The biggest record store in my town has a fairly impressive rack of comic book trades and hardbacks, devoting half a dozen bookcases to the art of the four-colour funnies, and offering up a wide variety of comics for surprisingly reasonable prices.
I sometimes wonder what it all looks like to a non-comic reader. If you didn't know anything about them, what would it look like to you? What would stand out, and what would grab the attention?
I've been deep in the world for comics since before I can read, so I'm always looking for specifics on the shelf – who published this, and who drew that. My interests in comics has become ridiculously refined over the years, and I always know exactly what I'm looking for.
But if all you had to go on was a collection of books, beaming their covers out into the world, what would look good?
It's all pretty subjective, but some publishers really do a better job of presenting their face to the world than others. Unfortunately, despite decades and decades of experience with creating great comic covers, DC is not currently one of them.
The bookshelf full of DC comics really can't be that appetising, with cluttered covers that are far too over-coloured and over-designed, and a sheer weight of dull product.
The glut of the New 52 has spread through into the collected editions, with dozens and dozens of awfully average comics racking up multiple editions. There is no cohesive look amongst the individual titles, and they're all yelling at you, drowning each other out in white noise. Even Batman – the most iconic of all superheroes, and the hardest to screw up – often has too much going on.
There is the odd nicely-designed collection from DC, especially when they start morphing into the Vertigo books, but they're drowning in this sea of ill-thought posing, dull melodrama and over-use of text. It's particularly painful because DC used to be all about the brilliantly catchy cover, with the company's bronze age highlights always found on its fantastically designed covers.
Superman and Batman and Green Arrow and the Flash might be some of the biggest characters DC has, and the movies and TV shows they spawn must surely have some people looking to the original source, but there is nothing pretty to see here.
There is more of that unearned enthusiasm on Marvel's face, but also signs of hope. There is that same churning mass, with some of the unexpectedly popular Deadpool books offering little in the way of innovation or real style.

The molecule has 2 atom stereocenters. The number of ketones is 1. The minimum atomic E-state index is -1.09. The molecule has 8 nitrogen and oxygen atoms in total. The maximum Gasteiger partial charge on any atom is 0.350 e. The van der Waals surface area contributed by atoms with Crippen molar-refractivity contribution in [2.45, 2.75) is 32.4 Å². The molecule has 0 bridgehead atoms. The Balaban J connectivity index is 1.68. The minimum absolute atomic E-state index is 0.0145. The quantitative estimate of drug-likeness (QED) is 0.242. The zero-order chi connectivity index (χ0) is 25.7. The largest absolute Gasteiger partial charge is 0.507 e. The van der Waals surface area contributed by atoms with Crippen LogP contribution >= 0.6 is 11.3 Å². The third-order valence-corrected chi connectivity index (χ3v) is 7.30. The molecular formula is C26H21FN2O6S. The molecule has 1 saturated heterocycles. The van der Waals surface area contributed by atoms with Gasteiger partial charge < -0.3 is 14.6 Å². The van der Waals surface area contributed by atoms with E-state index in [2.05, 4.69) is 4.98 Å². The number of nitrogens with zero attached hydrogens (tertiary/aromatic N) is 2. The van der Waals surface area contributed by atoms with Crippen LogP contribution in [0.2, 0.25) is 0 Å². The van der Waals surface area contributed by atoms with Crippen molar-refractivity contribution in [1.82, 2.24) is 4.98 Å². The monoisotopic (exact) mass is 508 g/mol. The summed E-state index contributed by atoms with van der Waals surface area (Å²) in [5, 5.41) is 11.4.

But there is also a pleasantly large amount of good design work, with some terrific use of white space and sparse, iconic artwork. The Moon Knight and Hawkeye books use this approach to look absolutely lovely, and the more a Marvel cover breaks everything down, the more eye-catching it becomes.
Even the Avengers and X-books, which invented most modern notions of superhero clutter, have some slick looking books on the stands, looking unexpectedly stylish and enticing.
Next to the Marvel monolith are the smaller publishers, and this is where I think the real treasures are found, but again, I know what I am looking for. This is a total mash-up of all kinds of comics, and it can get disturbingly random – Adventure Time books are sandwiched between Prison Pit and Tank Girl, which is going to get somebody in trouble some day, but that randomness is part of the charm. It's always interesting to see what weird pile of independent comics you're going to get in a non-specialist comic store, you could end up with anything.
But that also means that section belongs to readers who are just not interested in superhero nonsense – My Little Pony for the enthusiastic kids, Darwyn Cooke's Parker for the more thoughtful grown-ups. And it's also a bright and colourful section, with fantastic covers on books by Charles Burns, Dan Clowes and Art Spieglemen aching for some browsing.
And somewhere in the vast gulf between Persepolis and Harley Quinn, there is the Image comics, and it has to be the most enticing section of all.
It's a section anchored down by The Walking Dead – hands-down the most successful gateway comic in the past decade – and offers more of stand-alone thrills of a single story.
I've had a mental catalogue devoted to the deep minutiae of the Marvel and DC universes since I was four, but I know that's abnormal, and most people don't give a shit about what ties into what, they just want to read a straight story. And Image has somehow become the company that serves up that kind of smart, stylish story, with something for everybody.
After all, I don't give a damn about Saga or East Of West, but they both have enthusiast fans, so they must be doing something right. And these are the shelves where I buy the latest Prophet book, or the odd Brubaker thing I miss.
There is some sparkling variety in there, at an excellent price – you can get most of the first trade paperbacks for the price of two new X-Men issues from the comic shop up the road.
It's not a huge selection, and the variety only goes so far, but look at all those lovely covers, bringing that shelf to life. There is excellent design work going into the presentation of these Image publications – sharp colours, simple layouts, eye-catching logos.
But I can't deny that I just think the Image stand looks so much better than the bigger publishers' sections, and so much more welcoming to the new reader. We all judge a book by its cover (even if we all hate to admit it), and Image has some fucking awesome covers.